Banned Books Week 2019 was September 22 through 28, 2019. I regret that I’m a day late (technically), but since the issue of challenged/banned books is a year-round problem, I’m sure this post still applies.
Since 2014, I have participated in the Banned Books Week Virtual Readout (which, by the way, can be done anytime — not just during BBW). In 2018, I read from And Tango Makes Three (here’s the recording and my post). In 2017, I read from I Am Jazz (here’s the recording and my post). In 2016, I read from Beyond Magenta: Transgender Teens Speak Out (here’s the recording and my post). In 2015, I read from The Curious Incident of the Dog in the Night-time (here’s the recording and my post). In 2014, I read from Captain Underpants and the Big, Bad Battle of the Bionic Booger Boy (here’s the recording).
Of the top 11, this book was number four. The ALA says it was “banned and challenged because it was deemed “anti-cop,” and for profanity, drug use, and sexual references .”
Here’s my readout:
How I chose this year’s book
I chose this book primarily because I had heard so much about it.
Why I would want my kid to read “The Hate U Give”
Although one book alone can’t give a comprehensive view of another culture, this book helped me understand Angie Thomas’ fictional representation of what it is like to be a black family in America, that I assume is based on her experiences.
I would want my student, on reading this book, to:
Wonder about praying to Black Jesus. My kids never heard me implore “White Jesus.” In all honesty, the real Jesus was probably closer to black Jesus than to all the caucasian depictions I (and my children) grew up with. We don’t say “In [White] Jesus name we pray.” Is that because we assume he was white? I want readers to know more about the Black Jesus of Starr’s world.
Understand “the talk.” Starr’s parents had the talk with her when she was 12. “…you do whatever they tell you to do,” [her father] said. “Keep your hands visible. Don’t make any sudden moves. Only speak when they speak to you.” Students who have had the privilege to not have needed the talk need to know about it. They need to know their friends may live by the instructions they were given in “the talk.” They may be in a car with a friend or significant other about whom a law enforcement officer makes an assumption that puts everyone in danger.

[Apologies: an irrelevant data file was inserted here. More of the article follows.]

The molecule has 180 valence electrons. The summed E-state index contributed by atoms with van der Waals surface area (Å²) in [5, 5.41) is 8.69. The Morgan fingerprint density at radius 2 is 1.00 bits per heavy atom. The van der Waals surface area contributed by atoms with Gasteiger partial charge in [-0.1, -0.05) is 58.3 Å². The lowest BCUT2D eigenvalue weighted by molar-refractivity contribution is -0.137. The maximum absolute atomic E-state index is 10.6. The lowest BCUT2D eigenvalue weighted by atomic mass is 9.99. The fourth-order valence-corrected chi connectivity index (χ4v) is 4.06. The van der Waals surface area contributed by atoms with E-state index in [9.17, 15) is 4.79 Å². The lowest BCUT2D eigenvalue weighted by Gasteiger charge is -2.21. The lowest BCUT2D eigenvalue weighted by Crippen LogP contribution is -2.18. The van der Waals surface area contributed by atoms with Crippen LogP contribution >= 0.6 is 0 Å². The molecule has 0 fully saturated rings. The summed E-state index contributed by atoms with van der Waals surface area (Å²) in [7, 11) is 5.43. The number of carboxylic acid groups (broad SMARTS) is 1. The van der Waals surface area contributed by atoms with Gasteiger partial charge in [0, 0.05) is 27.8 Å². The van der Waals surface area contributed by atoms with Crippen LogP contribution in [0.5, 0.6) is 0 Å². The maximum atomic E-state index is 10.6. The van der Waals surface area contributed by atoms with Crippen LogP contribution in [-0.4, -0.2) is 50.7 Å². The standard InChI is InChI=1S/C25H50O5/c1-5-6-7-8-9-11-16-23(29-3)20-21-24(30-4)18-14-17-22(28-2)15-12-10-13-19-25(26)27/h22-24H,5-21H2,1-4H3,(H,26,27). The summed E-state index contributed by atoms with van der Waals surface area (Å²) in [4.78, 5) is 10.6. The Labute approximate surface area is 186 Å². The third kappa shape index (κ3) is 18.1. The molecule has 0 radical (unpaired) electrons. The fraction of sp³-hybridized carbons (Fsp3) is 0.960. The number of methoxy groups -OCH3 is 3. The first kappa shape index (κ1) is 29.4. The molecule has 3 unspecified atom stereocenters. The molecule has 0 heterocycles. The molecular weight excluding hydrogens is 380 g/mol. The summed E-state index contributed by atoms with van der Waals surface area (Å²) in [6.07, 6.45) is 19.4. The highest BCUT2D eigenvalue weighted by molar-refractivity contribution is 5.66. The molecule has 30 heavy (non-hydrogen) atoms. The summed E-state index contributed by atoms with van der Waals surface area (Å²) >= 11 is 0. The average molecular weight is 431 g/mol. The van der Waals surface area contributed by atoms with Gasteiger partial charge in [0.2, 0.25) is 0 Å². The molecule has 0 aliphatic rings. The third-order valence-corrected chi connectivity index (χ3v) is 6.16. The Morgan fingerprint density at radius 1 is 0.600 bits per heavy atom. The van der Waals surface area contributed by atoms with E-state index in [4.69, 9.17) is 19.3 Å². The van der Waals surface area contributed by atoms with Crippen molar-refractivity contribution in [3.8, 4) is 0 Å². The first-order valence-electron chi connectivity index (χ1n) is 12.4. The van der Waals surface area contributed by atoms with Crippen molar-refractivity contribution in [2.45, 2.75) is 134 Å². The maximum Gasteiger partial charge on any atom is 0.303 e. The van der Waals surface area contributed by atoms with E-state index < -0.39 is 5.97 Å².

Understand why some people in our country don’t trust law enforcement. Again, I had the privilege of raising my children to, essentially, believe that law enforcement was 100% there to protect them. They need to understand that some people in their world have been given pretty solid reasons to think that law enforcement may err on the side of assuming they are the problem rather than the victim. Go to the Plain View Project, scroll through even the first page, and you’ll see that unfortunately some segments of law enforcement culture don’t see minorities in an objective way.
Understand that extricating a black student from their environment (in Starr’s case, a public school) and depositing them into a mostly white institution has benefits (a good education) but equally distressing downsides. Starr says: “Being two different people is so exhausting. I’ve taught myself to speak with two different voices and only say certain things around certain people.” I want my student to empathize with their peers who have to do this.
Understand that “THUG Life” is more than words on a hoodie. Speaking to Starr, her friend Khalil says, “‘Pac said Thug Life stood for “The Hate U Give Little Infants Fucks Everybody.” He elaborates, “The Hate U — the letter U — Give Little Infants Fucks Everybody. T-H-U-G-L-I-F-E. Meaning what society gives us as youth, it bites them in the ass when we wild out.” I still haven’t fully gotten to the bottom of that explanation, but there’s no reason my student as a reader can’t start deciphering it at 17 instead of my age, 54.
Why book challenges and bans matter
The theme of this year’s Banned Books Week was “Censorship Leaves Us in the Dark. Keep the Light On!”
I have never understood why people think it will help students be more educated by reducing their options of what to read.
I did not expect to find a quote aligned with my point in a Baptist university’s publication, but I did. Kyle Burrow, a student at Ouachita Baptist University, wrote about why it’s better to try to understand people who want to ban books than to argue with them.
“It is important to try to empathize even with the leaders who try to ban certain books. But if they don’t listen to reason, it’s important to stand up for what’s right, and not back down from your morals,” he wrote. “We need conflicting viewpoints to grow as people.”